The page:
Our coach was German, taken over by the Allies, and a sign phrased with Teutonic arrogance stared at me from the farther wall of the compartment with the information that such indiscretions as smoking or falling from the window were stringently verboten under penalty of heavy fine. I grinned at it. I was an American soldier on my way to conquered territory. Presently their officers would be saluting me as I walked down the street, their civilians crowding to the curb to give me sidewalk-room. Their signs meant nothing to me, and I broke out a packet of Fatimas. "Smoke?" I proffered the pack to my silent companion.

"No," he returned shortly, never glancing up from his paper, and with renewed irritation I realized that he had not added "thank you," to his refusal.

In a little while the diners came back from their meal, on the best possible terms with each other, and I was duly presented to Miss Fedocia Watrous of Philadelphia. Moved by common courtesy I bent to catch the aloof infantryman's eye, intending to introduce him. For just a moment he looked up at me above his paper, and I was fairly chilled by the cold challenge in his agate stare. To hell with him! All of us, except Amberson who was a major, were his equals in rank. Where did he get off treating us like a lot of railway porters? Let him read his London Daily Mail and be damned to him!

Stories of the front and service of communications lines, of base hospitals, Paris, Brest and Saint-Nazarire sped the time till we passed Epernay and the air grew cold with a hard bitterness while the fog congealed to sleety rain that spattered like thrown sand against the window and gushed down the glass like the back-wash of a sullen tide. The window casing somehow rattled loose from its sides, and a current of chilled air, with now and then a spit of sleet, came straight against me. After several ineffectual efforts to right matters I turned the collar of my trench coat up about my ears, slid down until I rested on the extreme end of my spine, and sought forgetfulness of my discomfort in sleep.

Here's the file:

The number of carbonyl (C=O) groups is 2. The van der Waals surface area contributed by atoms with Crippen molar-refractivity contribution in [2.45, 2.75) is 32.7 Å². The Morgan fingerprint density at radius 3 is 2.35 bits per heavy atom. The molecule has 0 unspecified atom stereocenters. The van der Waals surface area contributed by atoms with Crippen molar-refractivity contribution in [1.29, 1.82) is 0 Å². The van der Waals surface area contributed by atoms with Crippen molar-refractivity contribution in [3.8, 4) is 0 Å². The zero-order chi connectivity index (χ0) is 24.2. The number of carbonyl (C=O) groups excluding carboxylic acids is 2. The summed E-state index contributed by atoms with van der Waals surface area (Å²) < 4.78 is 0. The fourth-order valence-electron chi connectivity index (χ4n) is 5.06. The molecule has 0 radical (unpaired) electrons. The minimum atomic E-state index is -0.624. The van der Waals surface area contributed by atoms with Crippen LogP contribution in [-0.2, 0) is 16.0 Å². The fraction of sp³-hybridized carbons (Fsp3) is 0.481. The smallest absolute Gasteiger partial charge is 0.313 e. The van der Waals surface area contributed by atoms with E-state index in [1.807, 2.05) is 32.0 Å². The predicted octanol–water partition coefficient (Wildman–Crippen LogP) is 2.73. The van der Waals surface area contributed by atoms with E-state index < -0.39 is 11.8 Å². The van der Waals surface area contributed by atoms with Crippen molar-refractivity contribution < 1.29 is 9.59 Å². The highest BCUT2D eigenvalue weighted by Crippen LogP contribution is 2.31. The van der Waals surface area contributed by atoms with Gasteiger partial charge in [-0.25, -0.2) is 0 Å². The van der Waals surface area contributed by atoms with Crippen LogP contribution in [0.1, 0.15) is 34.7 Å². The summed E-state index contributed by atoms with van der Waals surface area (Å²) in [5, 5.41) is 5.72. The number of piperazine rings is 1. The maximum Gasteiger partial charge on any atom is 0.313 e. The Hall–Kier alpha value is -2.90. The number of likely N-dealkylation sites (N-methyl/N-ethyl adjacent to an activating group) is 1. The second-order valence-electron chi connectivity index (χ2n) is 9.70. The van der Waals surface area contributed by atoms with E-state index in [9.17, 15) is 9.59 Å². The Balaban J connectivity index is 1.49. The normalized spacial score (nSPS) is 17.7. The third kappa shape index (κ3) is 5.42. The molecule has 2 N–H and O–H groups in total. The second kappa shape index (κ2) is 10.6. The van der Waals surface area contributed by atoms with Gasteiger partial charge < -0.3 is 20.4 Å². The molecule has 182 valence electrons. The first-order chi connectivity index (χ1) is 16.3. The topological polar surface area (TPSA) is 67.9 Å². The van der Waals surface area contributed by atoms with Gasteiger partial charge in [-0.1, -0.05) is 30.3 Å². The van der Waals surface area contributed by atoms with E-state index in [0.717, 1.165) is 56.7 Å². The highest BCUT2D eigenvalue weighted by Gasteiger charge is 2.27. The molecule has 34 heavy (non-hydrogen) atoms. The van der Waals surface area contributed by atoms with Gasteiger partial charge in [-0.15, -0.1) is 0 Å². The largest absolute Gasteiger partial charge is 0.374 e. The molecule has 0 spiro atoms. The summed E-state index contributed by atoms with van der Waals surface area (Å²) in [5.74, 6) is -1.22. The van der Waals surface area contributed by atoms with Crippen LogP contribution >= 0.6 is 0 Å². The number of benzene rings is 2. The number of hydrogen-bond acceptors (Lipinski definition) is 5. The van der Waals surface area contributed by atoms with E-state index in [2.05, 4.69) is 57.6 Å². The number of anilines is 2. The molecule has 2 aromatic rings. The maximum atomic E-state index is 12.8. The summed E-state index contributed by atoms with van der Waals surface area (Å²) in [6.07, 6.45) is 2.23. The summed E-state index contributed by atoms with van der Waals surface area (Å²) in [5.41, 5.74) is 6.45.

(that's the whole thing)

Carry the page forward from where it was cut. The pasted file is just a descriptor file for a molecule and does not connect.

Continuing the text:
Conversation had died down to monosyllables, even apKern seemed drained dry of wisecracks, and Amberson rose lurching from his seat. "See you in the morning—I hope," he rumbled, jerking at the leather cord that worked the single light in the compartment. For a moment the globe glowed with fading incandesccnce, then we were smothered in Cimmerian darkness.

Was it a trick of tired nerves, the retention of the light-image upon my retina in the dark? I wondered. Somehow, it seemed to me that as night flattened on the window and the blackness closed about us the orange eyes of the girl sitting opposite me glowed with a sort of smoky, sulphurus luminance like those of a cat, in the gloom. The impression lasted but a moment. Either she had lowered her lids or my eyes had grown accustomed to the lack of light, and I was staring sightlessly into a shadow as impenetrable as a velvet curtain.

Memory was scratching at my brain, softly but insistently as a cat demanding admission to a room. Miss Waltrous' face was poignantly familiar to me and, dimly, I connected it with something vaguely unpleasant.

I tried to fit the pieces of the mental picture-puzzle together, assembling keywords, fumbling with my thoughts. The riddle of her strange familiarity—that persistent thought, "I've seen her somewhere"—was within reach of my brain if only I could get the facts in proper perspective, I was sure. Her name: Fedocia Watrous. Did its syllables strike some note of memory? No. Try again: That face, that sweet, pale oval face, almost too perfect in its symmetry, the long red lips of that red, sensitive mouth, those glowing orange eyes and hair as russet as the leaves of a copper-beech in autumn; she came from Philadelphia—I had it!